Viper’s Router Functionality
Beyond simple Point-to-Point and Point-to-Multipoint capabilities, Viper can be configured to act as a wireless repeater, a wireless bridge, or as a wireless router. As a repeater, the Viper will accept incoming traffic and retransmit it without change. This effectively extends the range of a wireless network. As a bridge, Viper will perform a similar retransmission function, with the additional capability to accept incoming transmissions using one protocol, and retransmit them using a different protocol. Finally, Viper can act as a highly sophisticated router, in which the retransmission of the incoming signal can be performed selectively to different target destinations, based an a variety of criteria. Among other things, Viper’s router functionality permits the creation of dynamic multi-hop Store and Forward network topologies.
Viper’s routing capabilities are impressive and unmatched by our competitors. Collectively, they provide the network operator with tremendous flexibility in designing, configuring, and operating robust, dynamic networks.
When functioning as a router, Viper is able to detect, initiate, and maintain communications with neighboring radios in an automated fashion. In addition to manual configuration, Viper is equipped with a powerful neighbor discovery capability, which enables the automatic discovery of all Viper units in the RF network, and the associated configuration of all the necessary IP routes to reach these neighboring units automatically. Viper accomplishes this with a separate set of control messages. Viper uses Routing Internet Protocol Version 2 (RIP v2), which is responsible for passing router information to other routers in the network.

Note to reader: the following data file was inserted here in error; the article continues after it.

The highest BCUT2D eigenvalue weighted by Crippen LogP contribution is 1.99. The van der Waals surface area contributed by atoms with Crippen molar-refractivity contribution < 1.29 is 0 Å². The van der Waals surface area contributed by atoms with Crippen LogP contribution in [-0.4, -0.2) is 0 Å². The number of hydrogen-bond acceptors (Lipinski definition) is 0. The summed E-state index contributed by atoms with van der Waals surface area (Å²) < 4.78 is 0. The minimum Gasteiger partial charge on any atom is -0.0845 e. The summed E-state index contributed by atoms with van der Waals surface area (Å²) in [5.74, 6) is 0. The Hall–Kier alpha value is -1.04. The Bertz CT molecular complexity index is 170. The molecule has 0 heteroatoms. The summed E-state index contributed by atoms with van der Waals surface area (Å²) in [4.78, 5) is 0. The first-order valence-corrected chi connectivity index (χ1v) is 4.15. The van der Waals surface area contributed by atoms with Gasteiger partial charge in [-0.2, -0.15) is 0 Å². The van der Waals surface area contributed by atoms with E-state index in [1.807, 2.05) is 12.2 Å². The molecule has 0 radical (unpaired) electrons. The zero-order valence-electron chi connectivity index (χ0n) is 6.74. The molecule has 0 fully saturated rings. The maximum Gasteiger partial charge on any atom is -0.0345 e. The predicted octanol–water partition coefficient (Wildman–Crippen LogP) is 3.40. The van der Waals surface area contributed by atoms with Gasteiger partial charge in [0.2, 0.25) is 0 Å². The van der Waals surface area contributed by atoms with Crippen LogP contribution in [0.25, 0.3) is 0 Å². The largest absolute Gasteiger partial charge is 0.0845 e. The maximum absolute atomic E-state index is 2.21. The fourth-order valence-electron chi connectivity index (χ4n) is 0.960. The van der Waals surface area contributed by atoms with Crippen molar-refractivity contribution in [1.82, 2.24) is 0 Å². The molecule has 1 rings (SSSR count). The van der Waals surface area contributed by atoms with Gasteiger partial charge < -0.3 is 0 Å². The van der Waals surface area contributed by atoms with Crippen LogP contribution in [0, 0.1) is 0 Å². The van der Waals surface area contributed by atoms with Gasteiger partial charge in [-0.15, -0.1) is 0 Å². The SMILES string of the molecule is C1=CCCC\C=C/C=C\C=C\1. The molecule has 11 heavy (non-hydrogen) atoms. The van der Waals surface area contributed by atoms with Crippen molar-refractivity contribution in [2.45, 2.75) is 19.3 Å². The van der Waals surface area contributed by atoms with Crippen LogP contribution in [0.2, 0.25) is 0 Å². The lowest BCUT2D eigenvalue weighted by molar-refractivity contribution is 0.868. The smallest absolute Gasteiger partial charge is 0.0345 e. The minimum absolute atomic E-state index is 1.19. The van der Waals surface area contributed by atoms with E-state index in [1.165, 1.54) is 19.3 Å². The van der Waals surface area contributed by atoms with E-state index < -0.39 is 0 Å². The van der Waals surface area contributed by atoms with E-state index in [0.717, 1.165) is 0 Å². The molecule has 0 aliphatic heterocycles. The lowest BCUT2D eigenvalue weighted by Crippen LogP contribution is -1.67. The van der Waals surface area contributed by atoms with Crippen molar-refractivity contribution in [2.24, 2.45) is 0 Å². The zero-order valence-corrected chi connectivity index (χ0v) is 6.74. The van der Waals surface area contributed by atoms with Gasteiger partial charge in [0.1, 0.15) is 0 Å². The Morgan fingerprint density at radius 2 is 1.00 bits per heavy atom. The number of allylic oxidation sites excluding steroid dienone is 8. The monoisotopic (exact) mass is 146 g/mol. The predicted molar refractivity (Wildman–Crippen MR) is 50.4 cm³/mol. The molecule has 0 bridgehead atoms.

Advanced Networking Capabilities
Viper exceeds the capabilities of competitive radios by offering true router functionality. As such, Viper offers numerous features for detecting RF traffic, Network Address Translation (NAT) and port mapping for packet transmission.
RF environments are inherently variable. Weather, terrain, and RF interference all can conspire to reduce the quality of the RF environment, rendering transmissions less reliable. Viper offers the ability to enable an acknowledgement protocol that is designed to verify the successful transmission of each unicast data packet. This is extremely useful for IP optimization and tuning. When enabled, Viper will reply with a short acknowledgment upon the successful reception of a packet. This adds a small amount of latency to each packet, but it helps to diagnose a failed remote unit quickly, and keep overall network throughput high by eliminating bandwidth waste that arises from ongoing attempts to communicate with a failed unit.
Managing Over-the-Air Traffic
Viper uses a variety of techniques to establish, maintain, and verify wireless data transmission, including techniques for transmission retries, collision avoidance, and a technique known as random backoff.